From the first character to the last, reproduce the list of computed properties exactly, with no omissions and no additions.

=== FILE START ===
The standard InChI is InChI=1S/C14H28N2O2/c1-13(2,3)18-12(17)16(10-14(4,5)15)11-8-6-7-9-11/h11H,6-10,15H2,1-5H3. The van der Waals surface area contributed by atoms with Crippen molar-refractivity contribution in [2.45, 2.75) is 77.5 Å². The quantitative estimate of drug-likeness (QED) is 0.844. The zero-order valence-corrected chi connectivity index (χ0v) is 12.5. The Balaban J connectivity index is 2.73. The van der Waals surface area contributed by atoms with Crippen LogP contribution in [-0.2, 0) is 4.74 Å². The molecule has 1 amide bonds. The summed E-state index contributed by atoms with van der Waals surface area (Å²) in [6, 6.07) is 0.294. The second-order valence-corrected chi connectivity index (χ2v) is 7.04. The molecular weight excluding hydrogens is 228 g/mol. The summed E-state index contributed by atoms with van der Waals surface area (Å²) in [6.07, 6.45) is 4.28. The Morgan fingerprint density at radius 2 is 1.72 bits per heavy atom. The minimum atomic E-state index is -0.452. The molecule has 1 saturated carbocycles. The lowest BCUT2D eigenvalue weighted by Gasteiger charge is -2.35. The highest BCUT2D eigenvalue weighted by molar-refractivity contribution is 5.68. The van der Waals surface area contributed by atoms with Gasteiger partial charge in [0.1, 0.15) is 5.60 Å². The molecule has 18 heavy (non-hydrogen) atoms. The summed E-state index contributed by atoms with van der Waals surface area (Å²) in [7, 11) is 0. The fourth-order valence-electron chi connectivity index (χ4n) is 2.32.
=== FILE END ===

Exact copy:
The standard InChI is InChI=1S/C14H28N2O2/c1-13(2,3)18-12(17)16(10-14(4,5)15)11-8-6-7-9-11/h11H,6-10,15H2,1-5H3. The van der Waals surface area contributed by atoms with Crippen molar-refractivity contribution in [2.45, 2.75) is 77.5 Å². The quantitative estimate of drug-likeness (QED) is 0.844. The zero-order valence-corrected chi connectivity index (χ0v) is 12.5. The Balaban J connectivity index is 2.73. The van der Waals surface area contributed by atoms with Crippen LogP contribution in [-0.2, 0) is 4.74 Å². The molecule has 1 amide bonds. The summed E-state index contributed by atoms with van der Waals surface area (Å²) in [6, 6.07) is 0.294. The second-order valence-corrected chi connectivity index (χ2v) is 7.04. The molecular weight excluding hydrogens is 228 g/mol. The summed E-state index contributed by atoms with van der Waals surface area (Å²) in [6.07, 6.45) is 4.28. The Morgan fingerprint density at radius 2 is 1.72 bits per heavy atom. The minimum atomic E-state index is -0.452. The molecule has 1 saturated carbocycles. The lowest BCUT2D eigenvalue weighted by Gasteiger charge is -2.35. The highest BCUT2D eigenvalue weighted by molar-refractivity contribution is 5.68. The van der Waals surface area contributed by atoms with Gasteiger partial charge in [0.1, 0.15) is 5.60 Å². The molecule has 18 heavy (non-hydrogen) atoms. The summed E-state index contributed by atoms with van der Waals surface area (Å²) in [7, 11) is 0. The fourth-order valence-electron chi connectivity index (χ4n) is 2.32.